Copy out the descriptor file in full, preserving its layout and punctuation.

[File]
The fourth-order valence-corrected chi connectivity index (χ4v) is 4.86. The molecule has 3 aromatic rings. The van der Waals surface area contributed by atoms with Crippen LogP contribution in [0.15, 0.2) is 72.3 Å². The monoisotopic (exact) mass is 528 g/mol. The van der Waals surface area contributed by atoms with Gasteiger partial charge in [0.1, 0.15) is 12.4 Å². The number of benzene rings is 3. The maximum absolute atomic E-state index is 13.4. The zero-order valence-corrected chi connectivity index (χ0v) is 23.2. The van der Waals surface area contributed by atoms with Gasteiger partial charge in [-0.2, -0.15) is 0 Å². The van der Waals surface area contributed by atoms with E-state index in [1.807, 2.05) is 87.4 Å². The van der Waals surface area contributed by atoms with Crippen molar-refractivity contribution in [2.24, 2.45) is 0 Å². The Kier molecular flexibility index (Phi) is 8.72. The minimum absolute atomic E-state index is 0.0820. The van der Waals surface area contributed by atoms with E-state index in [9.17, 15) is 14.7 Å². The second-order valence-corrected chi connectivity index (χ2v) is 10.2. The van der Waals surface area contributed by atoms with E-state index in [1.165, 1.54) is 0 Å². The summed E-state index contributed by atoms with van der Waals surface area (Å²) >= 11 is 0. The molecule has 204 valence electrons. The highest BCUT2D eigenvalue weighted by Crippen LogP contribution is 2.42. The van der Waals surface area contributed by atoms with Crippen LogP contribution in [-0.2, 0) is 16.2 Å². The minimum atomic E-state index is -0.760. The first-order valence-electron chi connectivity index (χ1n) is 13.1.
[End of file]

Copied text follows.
The fourth-order valence-corrected chi connectivity index (χ4v) is 4.86. The molecule has 3 aromatic rings. The van der Waals surface area contributed by atoms with Crippen LogP contribution in [0.15, 0.2) is 72.3 Å². The monoisotopic (exact) mass is 528 g/mol. The van der Waals surface area contributed by atoms with Gasteiger partial charge in [0.1, 0.15) is 12.4 Å². The number of benzene rings is 3. The maximum absolute atomic E-state index is 13.4. The zero-order valence-corrected chi connectivity index (χ0v) is 23.2. The van der Waals surface area contributed by atoms with Gasteiger partial charge in [-0.2, -0.15) is 0 Å². The van der Waals surface area contributed by atoms with E-state index in [1.807, 2.05) is 87.4 Å². The van der Waals surface area contributed by atoms with Crippen molar-refractivity contribution in [2.24, 2.45) is 0 Å². The Kier molecular flexibility index (Phi) is 8.72. The minimum absolute atomic E-state index is 0.0820. The van der Waals surface area contributed by atoms with E-state index in [9.17, 15) is 14.7 Å². The second-order valence-corrected chi connectivity index (χ2v) is 10.2. The van der Waals surface area contributed by atoms with E-state index in [1.165, 1.54) is 0 Å². The summed E-state index contributed by atoms with van der Waals surface area (Å²) >= 11 is 0. The molecule has 204 valence electrons. The highest BCUT2D eigenvalue weighted by Crippen LogP contribution is 2.42. The van der Waals surface area contributed by atoms with Crippen LogP contribution in [-0.2, 0) is 16.2 Å². The minimum atomic E-state index is -0.760. The first-order valence-electron chi connectivity index (χ1n) is 13.1.